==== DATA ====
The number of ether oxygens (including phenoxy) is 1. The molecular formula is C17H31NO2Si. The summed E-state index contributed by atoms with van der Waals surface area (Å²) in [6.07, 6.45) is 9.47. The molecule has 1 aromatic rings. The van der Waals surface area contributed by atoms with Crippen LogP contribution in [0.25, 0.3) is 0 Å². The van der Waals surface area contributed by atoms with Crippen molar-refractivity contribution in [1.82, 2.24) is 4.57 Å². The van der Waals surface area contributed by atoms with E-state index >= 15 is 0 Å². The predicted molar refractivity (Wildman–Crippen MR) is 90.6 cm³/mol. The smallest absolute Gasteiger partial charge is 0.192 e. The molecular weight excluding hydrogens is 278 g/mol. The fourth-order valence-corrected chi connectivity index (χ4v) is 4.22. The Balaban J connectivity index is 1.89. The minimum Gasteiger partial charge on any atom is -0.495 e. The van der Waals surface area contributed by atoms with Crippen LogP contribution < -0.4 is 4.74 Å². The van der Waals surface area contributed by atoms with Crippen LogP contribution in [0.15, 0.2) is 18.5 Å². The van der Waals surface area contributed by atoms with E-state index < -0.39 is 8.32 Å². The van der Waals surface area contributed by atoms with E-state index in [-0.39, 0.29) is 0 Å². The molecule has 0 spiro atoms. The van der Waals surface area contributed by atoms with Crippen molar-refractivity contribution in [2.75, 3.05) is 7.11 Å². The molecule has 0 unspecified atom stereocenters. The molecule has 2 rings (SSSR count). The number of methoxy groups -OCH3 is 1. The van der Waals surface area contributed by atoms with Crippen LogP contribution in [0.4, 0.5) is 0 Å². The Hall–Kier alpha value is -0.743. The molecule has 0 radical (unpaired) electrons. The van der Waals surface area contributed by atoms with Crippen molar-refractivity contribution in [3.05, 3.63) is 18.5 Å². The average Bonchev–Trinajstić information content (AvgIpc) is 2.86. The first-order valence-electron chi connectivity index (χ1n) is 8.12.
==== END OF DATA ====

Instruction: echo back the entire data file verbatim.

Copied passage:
The number of ether oxygens (including phenoxy) is 1. The molecular formula is C17H31NO2Si. The summed E-state index contributed by atoms with van der Waals surface area (Å²) in [6.07, 6.45) is 9.47. The molecule has 1 aromatic rings. The van der Waals surface area contributed by atoms with Crippen LogP contribution in [0.25, 0.3) is 0 Å². The van der Waals surface area contributed by atoms with Crippen molar-refractivity contribution in [1.82, 2.24) is 4.57 Å². The van der Waals surface area contributed by atoms with E-state index >= 15 is 0 Å². The predicted molar refractivity (Wildman–Crippen MR) is 90.6 cm³/mol. The smallest absolute Gasteiger partial charge is 0.192 e. The molecular weight excluding hydrogens is 278 g/mol. The fourth-order valence-corrected chi connectivity index (χ4v) is 4.22. The Balaban J connectivity index is 1.89. The minimum Gasteiger partial charge on any atom is -0.495 e. The van der Waals surface area contributed by atoms with Crippen LogP contribution < -0.4 is 4.74 Å². The van der Waals surface area contributed by atoms with Crippen LogP contribution in [0.15, 0.2) is 18.5 Å². The van der Waals surface area contributed by atoms with E-state index < -0.39 is 8.32 Å². The van der Waals surface area contributed by atoms with E-state index in [-0.39, 0.29) is 0 Å². The molecule has 0 spiro atoms. The van der Waals surface area contributed by atoms with Crippen molar-refractivity contribution in [2.75, 3.05) is 7.11 Å². The molecule has 0 unspecified atom stereocenters. The molecule has 2 rings (SSSR count). The number of methoxy groups -OCH3 is 1. The van der Waals surface area contributed by atoms with Crippen LogP contribution in [0.4, 0.5) is 0 Å². The Hall–Kier alpha value is -0.743. The molecule has 0 radical (unpaired) electrons. The van der Waals surface area contributed by atoms with Crippen molar-refractivity contribution in [3.05, 3.63) is 18.5 Å². The average Bonchev–Trinajstić information content (AvgIpc) is 2.86. The first-order valence-electron chi connectivity index (χ1n) is 8.12.